Wednesday, July 27, 2011


in the key of Barth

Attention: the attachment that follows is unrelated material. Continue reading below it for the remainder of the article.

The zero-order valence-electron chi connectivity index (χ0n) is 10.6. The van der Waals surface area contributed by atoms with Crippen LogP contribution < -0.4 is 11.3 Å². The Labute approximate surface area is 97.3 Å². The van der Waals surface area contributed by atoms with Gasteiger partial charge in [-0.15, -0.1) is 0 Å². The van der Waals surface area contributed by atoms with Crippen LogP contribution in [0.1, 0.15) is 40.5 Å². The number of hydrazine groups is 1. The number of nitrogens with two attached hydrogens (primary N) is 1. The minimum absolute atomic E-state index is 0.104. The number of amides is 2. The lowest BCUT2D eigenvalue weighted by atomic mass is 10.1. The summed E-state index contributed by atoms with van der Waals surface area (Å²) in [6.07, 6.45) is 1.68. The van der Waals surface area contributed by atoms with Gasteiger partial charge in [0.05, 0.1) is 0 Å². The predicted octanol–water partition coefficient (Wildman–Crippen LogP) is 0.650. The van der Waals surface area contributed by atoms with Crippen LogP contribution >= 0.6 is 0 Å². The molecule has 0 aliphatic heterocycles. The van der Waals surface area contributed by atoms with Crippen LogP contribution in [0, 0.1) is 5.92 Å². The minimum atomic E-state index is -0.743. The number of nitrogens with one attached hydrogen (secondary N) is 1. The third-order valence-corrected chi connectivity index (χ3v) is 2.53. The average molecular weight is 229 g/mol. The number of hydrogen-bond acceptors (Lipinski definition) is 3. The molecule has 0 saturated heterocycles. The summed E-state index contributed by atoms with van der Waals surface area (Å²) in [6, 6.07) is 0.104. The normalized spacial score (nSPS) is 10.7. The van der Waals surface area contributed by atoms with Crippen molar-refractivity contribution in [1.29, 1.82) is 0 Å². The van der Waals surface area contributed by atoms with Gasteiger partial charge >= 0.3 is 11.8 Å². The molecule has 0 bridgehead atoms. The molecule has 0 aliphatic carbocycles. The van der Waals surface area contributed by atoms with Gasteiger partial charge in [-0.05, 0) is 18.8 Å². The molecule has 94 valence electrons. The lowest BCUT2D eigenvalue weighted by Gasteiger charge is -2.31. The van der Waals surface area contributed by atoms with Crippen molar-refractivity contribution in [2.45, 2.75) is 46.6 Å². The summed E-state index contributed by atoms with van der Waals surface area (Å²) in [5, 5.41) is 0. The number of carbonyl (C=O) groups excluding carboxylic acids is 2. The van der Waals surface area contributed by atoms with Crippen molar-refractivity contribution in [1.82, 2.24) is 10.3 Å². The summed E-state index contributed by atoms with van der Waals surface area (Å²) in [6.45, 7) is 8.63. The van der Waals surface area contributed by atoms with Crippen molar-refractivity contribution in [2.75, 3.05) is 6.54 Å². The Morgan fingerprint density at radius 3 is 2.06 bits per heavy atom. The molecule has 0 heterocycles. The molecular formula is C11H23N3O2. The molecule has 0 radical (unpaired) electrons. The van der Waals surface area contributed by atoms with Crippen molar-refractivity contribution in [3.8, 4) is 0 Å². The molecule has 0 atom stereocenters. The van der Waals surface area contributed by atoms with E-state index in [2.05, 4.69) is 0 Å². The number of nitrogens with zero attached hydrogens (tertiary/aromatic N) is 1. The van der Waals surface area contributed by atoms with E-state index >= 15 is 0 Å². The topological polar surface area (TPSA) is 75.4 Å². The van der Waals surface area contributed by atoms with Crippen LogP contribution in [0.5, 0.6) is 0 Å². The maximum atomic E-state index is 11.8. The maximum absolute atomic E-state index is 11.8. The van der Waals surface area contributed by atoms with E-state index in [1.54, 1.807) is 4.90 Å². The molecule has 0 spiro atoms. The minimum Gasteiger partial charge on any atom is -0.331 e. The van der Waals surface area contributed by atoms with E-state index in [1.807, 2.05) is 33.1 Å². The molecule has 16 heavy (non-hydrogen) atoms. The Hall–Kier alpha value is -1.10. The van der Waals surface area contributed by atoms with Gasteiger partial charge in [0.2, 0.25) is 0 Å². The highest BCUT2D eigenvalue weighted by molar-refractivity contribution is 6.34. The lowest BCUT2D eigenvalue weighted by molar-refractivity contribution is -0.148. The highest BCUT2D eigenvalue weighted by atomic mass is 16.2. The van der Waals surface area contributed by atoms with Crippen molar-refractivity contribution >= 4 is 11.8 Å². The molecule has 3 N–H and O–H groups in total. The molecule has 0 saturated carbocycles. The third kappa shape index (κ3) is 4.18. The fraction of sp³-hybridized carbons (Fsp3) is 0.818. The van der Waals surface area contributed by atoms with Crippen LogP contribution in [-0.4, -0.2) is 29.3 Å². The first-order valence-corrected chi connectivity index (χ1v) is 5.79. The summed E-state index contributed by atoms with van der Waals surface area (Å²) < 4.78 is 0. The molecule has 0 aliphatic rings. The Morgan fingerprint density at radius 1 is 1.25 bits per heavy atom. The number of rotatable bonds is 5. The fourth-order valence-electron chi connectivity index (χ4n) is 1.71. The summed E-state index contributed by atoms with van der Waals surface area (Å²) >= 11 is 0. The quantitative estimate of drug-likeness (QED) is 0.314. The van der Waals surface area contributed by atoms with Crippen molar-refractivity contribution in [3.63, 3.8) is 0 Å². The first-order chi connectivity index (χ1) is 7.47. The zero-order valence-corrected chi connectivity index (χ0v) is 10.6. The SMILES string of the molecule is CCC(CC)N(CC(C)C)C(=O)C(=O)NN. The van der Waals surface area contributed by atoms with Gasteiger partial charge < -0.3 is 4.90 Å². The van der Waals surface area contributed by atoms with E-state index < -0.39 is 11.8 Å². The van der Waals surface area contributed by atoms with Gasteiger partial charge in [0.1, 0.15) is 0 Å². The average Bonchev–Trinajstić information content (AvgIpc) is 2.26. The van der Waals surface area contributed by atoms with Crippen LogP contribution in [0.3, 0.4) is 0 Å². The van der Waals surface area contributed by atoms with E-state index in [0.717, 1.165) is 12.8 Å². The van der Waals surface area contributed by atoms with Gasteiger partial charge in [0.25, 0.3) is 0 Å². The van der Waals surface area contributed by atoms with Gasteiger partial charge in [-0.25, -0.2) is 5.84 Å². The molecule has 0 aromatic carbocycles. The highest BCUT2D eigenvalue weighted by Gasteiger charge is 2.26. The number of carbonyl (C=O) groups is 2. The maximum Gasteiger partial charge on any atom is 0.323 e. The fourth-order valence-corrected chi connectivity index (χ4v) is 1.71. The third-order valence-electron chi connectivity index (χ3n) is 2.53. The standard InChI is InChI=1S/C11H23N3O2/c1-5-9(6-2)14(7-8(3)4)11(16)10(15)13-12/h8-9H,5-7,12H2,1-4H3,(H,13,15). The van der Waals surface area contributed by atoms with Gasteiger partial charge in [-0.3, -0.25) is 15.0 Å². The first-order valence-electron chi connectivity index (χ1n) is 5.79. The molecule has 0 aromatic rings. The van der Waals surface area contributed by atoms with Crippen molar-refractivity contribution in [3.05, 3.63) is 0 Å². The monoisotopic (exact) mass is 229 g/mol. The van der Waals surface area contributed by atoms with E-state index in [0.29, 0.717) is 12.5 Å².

If he is lucky, at some point the diligent writer finds himself at a crossroads, a great existential chasm like a decision or a doorjamb. One each side lies solid ground and in between yawns the deep known that will destroy him. He will have grown tired of the side on which he resides (else he will have set it ablaze, in an effort to get things going or instill his life with the fictional drama that arouses him). He will pick up the pen or the shotgun to find a way out. Searching the ground around him, he might fling debris into the gap in a vain attempt to fill it (see Midwest poetry ca. 2010). Or he may describe for the average reader the very average madness, about which we never speak. Especially at parties. He will pause to realize that this madness is or could be the abyss to be bridged and the means by which to do it. He decides on the latter and makes it the moving from the middle of the kitchen to the rusting patio furniture handed down by in-laws to purchase more, just as ugly. It the American way to. The writer would be quick to point out that it has nothing to do with the actual movement from inside to out - which is, as it happens, south, that is to imply down, as in Hell - which gives rise to the aforementioned mad. It has everything to do with the exchange which transpires just prior to this exit, which instigates it, galvanizes it, causing it to rise up from the caste of mere displacement from one locale to another, to the physical manifestation of the desire to flee the scene ultimately. Writers need to include a sense of the kinetic, sometimes subtle, sometimes involving helicopters. To flee the scene ultimately, the scene here being city, state, country, and domestic planet. But no protagonist has been established, but merely implied by all this directional garbage. Nonetheless, the aforementioned exchange which led to the exit onto bland patio begins actually ten years ago, pulling the rug from under no less than all of us. It isn't fair. Writers can't just do whatever they. Ten years ago this September and ends 2.5 seconds before the body is turned and marched doorward. Were the reader the researcher type (and some are), it could be conjectured that this act was foretold even further back, before the marriage. The early-to-mid twenties, when longing for both home and away undergoes a certain puberty, hair, stink, and mood and all. Every compound, does it not, allow itself to be broken down into its native constituents? Though here the exchange, we will call it an argument for the sake of it, is exactly that - a compound and heated at that. I would not call it a solution. The native constituents. Hers: the single mother crone who is to be revered, now broken, spoiled, and parading dour before everyone as if by penance. His: the early outcast complex made usable by pressure on all sides along with the discovery of the word in all its nefarious forms. Together, a joined quest for the new and need for the creation of the old within it. And so it happens, and with success, because time is a native constituent, too, and one which must be taken into the equation. We must not behave as amateurs. Time, the constituent with a timer, expending its own pressure with a slowly growing erection toward its death. The rack. Contractions. In imitation of a worthy narrative it builds to a point of change that must be logical and must contain within it a violence for flavor. So it happens five lines from the end. Her need for the security of the nest and his desire not be rendered insane by it. A door, south and east, slams. Vector forces, cut. A baby cries as it imagines a balloon floating off. A god somewhere in the woman turns away, as the man wanders outside, kicks chairs for looking at, wonders why, wonders how long it will take to write about changing places with time.

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